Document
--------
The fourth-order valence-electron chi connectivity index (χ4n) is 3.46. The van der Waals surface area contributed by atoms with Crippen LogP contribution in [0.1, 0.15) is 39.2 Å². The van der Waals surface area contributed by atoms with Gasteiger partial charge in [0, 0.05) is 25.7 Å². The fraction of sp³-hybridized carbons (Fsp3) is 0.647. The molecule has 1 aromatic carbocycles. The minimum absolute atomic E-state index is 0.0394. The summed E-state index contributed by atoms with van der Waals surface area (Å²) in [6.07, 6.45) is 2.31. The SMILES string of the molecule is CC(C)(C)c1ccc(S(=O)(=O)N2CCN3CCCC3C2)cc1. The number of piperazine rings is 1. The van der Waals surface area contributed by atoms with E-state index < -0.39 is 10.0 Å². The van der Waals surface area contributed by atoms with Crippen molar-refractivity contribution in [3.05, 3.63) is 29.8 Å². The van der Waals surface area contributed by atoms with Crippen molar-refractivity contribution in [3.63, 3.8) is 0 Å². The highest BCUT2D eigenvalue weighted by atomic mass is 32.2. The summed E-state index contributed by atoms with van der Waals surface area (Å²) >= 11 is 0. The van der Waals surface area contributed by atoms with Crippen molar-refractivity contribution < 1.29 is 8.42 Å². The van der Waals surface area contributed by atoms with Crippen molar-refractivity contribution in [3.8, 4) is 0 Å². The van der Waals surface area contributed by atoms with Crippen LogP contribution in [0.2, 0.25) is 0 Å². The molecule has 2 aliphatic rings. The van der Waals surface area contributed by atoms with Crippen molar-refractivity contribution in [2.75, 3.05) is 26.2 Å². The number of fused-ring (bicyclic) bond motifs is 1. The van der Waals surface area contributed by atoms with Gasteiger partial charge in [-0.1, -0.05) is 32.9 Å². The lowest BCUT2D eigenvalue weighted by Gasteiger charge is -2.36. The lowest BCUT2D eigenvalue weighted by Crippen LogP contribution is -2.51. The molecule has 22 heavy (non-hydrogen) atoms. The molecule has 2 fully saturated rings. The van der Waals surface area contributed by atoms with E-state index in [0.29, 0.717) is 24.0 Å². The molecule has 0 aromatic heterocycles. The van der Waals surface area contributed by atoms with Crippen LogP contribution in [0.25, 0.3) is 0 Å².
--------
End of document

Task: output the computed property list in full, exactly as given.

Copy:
The fourth-order valence-electron chi connectivity index (χ4n) is 3.46. The van der Waals surface area contributed by atoms with Crippen LogP contribution in [0.1, 0.15) is 39.2 Å². The van der Waals surface area contributed by atoms with Gasteiger partial charge in [0, 0.05) is 25.7 Å². The fraction of sp³-hybridized carbons (Fsp3) is 0.647. The molecule has 1 aromatic carbocycles. The minimum absolute atomic E-state index is 0.0394. The summed E-state index contributed by atoms with van der Waals surface area (Å²) in [6.07, 6.45) is 2.31. The SMILES string of the molecule is CC(C)(C)c1ccc(S(=O)(=O)N2CCN3CCCC3C2)cc1. The number of piperazine rings is 1. The van der Waals surface area contributed by atoms with E-state index < -0.39 is 10.0 Å². The van der Waals surface area contributed by atoms with Crippen molar-refractivity contribution in [3.05, 3.63) is 29.8 Å². The van der Waals surface area contributed by atoms with Crippen molar-refractivity contribution in [3.63, 3.8) is 0 Å². The highest BCUT2D eigenvalue weighted by atomic mass is 32.2. The summed E-state index contributed by atoms with van der Waals surface area (Å²) >= 11 is 0. The van der Waals surface area contributed by atoms with Crippen molar-refractivity contribution < 1.29 is 8.42 Å². The van der Waals surface area contributed by atoms with Crippen molar-refractivity contribution in [3.8, 4) is 0 Å². The van der Waals surface area contributed by atoms with Crippen LogP contribution in [0.2, 0.25) is 0 Å². The molecule has 2 aliphatic rings. The van der Waals surface area contributed by atoms with Crippen molar-refractivity contribution in [2.75, 3.05) is 26.2 Å². The number of fused-ring (bicyclic) bond motifs is 1. The van der Waals surface area contributed by atoms with Gasteiger partial charge in [-0.1, -0.05) is 32.9 Å². The lowest BCUT2D eigenvalue weighted by Gasteiger charge is -2.36. The lowest BCUT2D eigenvalue weighted by Crippen LogP contribution is -2.51. The molecule has 22 heavy (non-hydrogen) atoms. The molecule has 2 fully saturated rings. The van der Waals surface area contributed by atoms with E-state index in [0.29, 0.717) is 24.0 Å². The molecule has 0 aromatic heterocycles. The van der Waals surface area contributed by atoms with Crippen LogP contribution in [0.25, 0.3) is 0 Å².